Penthouse - Does the high life make for great returns?
There’s nothing more glamorous than a luxury penthouse set high in the sky. But will a buyer make their money back?
In November 2016, a new Australian apartment record price was set with a buyer paying $27 million for a penthouse at the landmark Opera Residences building. That price equated to $96,000 per square meter in living space just a few 100 metres away from Sydney’s iconic Opera House. It beats the previous record of $25 million for a penthouse taking up the entire 100th level of what will be Australia’s tallest building, Australia 108.
In 2009, $19.3 million was spent for an East Melbourne penthouse. It came just a month after a $10.5 million penthouse sold in what will be Sydney’s tallest tower, the 235 metre high Greenland Centre.
But will an owner-occupier find their penthouse’s value struggling to keep pace with the market?
Tim Rees, Senior Director at CBRE Residential Projects in Sydney says luxury penthouses are a different kind of market.
“This market has a whole different mindset, and people buy into it for lifestyle reasons with the size and aspect of the entertaining area assuming a much greater importance than its future value.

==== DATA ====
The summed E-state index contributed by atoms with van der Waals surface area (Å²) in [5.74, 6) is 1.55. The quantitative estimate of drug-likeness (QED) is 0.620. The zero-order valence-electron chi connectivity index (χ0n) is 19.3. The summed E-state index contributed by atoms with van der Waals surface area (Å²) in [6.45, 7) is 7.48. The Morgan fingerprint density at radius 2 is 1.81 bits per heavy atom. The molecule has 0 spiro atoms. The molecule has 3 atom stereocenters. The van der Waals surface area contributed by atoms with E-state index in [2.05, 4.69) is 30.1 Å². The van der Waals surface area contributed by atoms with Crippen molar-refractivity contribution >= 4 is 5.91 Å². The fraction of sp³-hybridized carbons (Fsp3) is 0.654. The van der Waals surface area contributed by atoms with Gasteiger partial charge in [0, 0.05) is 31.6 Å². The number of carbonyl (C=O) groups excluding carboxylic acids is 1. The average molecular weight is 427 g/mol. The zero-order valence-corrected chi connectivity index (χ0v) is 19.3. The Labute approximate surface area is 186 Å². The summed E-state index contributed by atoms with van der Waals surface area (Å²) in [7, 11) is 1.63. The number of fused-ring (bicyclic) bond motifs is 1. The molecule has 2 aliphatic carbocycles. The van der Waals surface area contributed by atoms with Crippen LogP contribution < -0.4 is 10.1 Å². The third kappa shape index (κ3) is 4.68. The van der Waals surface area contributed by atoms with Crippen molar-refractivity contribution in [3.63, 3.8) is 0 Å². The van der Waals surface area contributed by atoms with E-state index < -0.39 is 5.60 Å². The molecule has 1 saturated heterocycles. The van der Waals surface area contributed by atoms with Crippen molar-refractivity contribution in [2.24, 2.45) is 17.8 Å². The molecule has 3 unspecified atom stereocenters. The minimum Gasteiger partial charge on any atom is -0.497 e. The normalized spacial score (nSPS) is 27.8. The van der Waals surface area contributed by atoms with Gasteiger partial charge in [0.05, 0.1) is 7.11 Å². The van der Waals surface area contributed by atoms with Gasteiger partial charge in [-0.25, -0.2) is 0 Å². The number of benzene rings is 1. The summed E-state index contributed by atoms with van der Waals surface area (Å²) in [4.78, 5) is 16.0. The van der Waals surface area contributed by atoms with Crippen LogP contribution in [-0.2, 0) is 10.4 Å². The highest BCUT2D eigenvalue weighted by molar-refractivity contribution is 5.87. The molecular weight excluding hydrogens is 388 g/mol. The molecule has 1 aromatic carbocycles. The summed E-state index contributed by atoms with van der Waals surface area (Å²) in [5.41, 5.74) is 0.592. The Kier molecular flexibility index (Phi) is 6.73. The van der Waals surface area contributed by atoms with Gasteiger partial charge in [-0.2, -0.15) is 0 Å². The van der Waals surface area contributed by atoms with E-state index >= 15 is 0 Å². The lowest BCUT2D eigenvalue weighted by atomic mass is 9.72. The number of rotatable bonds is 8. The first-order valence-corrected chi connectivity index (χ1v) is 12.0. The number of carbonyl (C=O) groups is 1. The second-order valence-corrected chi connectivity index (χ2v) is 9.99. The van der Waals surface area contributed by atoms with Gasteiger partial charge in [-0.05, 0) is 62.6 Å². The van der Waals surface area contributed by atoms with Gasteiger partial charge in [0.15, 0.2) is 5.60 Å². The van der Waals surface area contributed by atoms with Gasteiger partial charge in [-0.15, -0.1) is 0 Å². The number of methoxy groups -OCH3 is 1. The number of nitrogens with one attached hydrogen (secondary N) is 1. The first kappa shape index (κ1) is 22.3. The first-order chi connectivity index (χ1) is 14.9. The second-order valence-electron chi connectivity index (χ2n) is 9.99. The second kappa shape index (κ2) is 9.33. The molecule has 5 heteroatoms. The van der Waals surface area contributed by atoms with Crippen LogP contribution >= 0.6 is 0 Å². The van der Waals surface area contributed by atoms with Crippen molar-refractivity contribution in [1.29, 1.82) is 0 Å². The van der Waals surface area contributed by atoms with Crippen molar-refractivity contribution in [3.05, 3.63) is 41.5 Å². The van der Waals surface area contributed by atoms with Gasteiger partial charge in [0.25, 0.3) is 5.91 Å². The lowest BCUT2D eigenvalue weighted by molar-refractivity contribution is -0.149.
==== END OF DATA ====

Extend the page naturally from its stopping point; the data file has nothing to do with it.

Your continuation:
“In this market, a great view is paramount. If you looked at two identical penthouses and one had a view of the Harbour Bridge or the Opera House, that one would be more likely to keep pace with the rest of the market than one which is looking the wrong way.”
Rees says the penthouse market in Sydney is similar to Hong Kong, where uninterrupted water views and an impressive entertaining space drive values in the upper brackets of the market.
Andrew Leoncelli, Director at CBRE Residential Projects in Melbourne, agrees that views are paramount but says there are other factors penthouse buyers can look at for better capital growth prospects.
“First and foremost the quality of the real estate is the number one issue – by that I mean proximity to retail amenity – shops, cafes, restaurants, cinemas plus the surrounding lifestyle amenity and access to public transport. Views are important, but interior design and quality of the finishes matched with the efficiency of the floor planning is the ‘total package’.”
Leoncelli points out that Melbourne has been slow to adopt penthouse living but says take-up has been buoyed over the last five years by an increasing number of quality options, with 3 bedroom sales jumping 75% over that period.
Coming from a low base but many providing developers with the highest sales rate per square meter, recently CBRE delivered $25million for the 100th floor genuine penthouse at Australia 108.
What to look for in a penthouse:
If you are currently in the market for a penthouse, our team here at CBRE Residential Projects recommend you consider: